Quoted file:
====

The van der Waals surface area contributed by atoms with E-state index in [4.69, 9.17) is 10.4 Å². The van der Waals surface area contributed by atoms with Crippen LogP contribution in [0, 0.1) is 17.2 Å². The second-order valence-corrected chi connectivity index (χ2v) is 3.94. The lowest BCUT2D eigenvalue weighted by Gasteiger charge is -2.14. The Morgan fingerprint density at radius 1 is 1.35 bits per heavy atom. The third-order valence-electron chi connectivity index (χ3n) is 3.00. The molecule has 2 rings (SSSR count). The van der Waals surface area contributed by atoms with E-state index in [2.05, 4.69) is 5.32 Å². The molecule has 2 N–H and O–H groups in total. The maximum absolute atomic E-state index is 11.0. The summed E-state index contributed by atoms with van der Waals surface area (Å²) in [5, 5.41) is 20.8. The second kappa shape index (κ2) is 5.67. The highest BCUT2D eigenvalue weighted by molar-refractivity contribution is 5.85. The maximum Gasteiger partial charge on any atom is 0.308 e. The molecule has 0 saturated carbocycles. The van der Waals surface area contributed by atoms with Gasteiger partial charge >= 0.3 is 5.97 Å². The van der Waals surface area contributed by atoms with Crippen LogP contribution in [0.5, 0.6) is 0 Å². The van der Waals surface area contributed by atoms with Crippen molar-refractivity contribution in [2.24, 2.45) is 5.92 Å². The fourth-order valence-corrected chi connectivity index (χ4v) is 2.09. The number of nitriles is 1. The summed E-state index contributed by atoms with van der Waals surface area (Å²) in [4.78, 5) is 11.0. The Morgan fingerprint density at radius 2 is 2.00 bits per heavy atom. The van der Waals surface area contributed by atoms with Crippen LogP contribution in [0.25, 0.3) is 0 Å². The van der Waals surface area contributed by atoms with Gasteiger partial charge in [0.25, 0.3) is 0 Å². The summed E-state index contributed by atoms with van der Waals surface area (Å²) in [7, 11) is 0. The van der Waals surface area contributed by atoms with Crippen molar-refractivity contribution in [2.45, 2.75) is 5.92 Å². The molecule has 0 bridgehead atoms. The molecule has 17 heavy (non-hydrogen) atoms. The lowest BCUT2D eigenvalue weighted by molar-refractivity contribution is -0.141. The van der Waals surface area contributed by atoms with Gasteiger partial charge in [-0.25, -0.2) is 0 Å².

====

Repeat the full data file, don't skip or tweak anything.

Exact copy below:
The van der Waals surface area contributed by atoms with E-state index in [4.69, 9.17) is 10.4 Å². The van der Waals surface area contributed by atoms with Crippen LogP contribution in [0, 0.1) is 17.2 Å². The second-order valence-corrected chi connectivity index (χ2v) is 3.94. The lowest BCUT2D eigenvalue weighted by Gasteiger charge is -2.14. The Morgan fingerprint density at radius 1 is 1.35 bits per heavy atom. The third-order valence-electron chi connectivity index (χ3n) is 3.00. The molecule has 2 rings (SSSR count). The van der Waals surface area contributed by atoms with E-state index in [2.05, 4.69) is 5.32 Å². The molecule has 2 N–H and O–H groups in total. The maximum absolute atomic E-state index is 11.0. The summed E-state index contributed by atoms with van der Waals surface area (Å²) in [5, 5.41) is 20.8. The second kappa shape index (κ2) is 5.67. The highest BCUT2D eigenvalue weighted by molar-refractivity contribution is 5.85. The maximum Gasteiger partial charge on any atom is 0.308 e. The molecule has 0 saturated carbocycles. The van der Waals surface area contributed by atoms with Gasteiger partial charge >= 0.3 is 5.97 Å². The van der Waals surface area contributed by atoms with Crippen LogP contribution in [0.5, 0.6) is 0 Å². The van der Waals surface area contributed by atoms with Crippen molar-refractivity contribution in [2.24, 2.45) is 5.92 Å². The fourth-order valence-corrected chi connectivity index (χ4v) is 2.09. The number of nitriles is 1. The summed E-state index contributed by atoms with van der Waals surface area (Å²) in [4.78, 5) is 11.0. The Morgan fingerprint density at radius 2 is 2.00 bits per heavy atom. The van der Waals surface area contributed by atoms with Crippen LogP contribution in [0.25, 0.3) is 0 Å². The van der Waals surface area contributed by atoms with Gasteiger partial charge in [0.25, 0.3) is 0 Å². The summed E-state index contributed by atoms with van der Waals surface area (Å²) in [7, 11) is 0. The van der Waals surface area contributed by atoms with Crippen molar-refractivity contribution in [2.45, 2.75) is 5.92 Å². The molecule has 0 bridgehead atoms. The molecule has 17 heavy (non-hydrogen) atoms. The lowest BCUT2D eigenvalue weighted by molar-refractivity contribution is -0.141. The van der Waals surface area contributed by atoms with Gasteiger partial charge in [-0.25, -0.2) is 0 Å².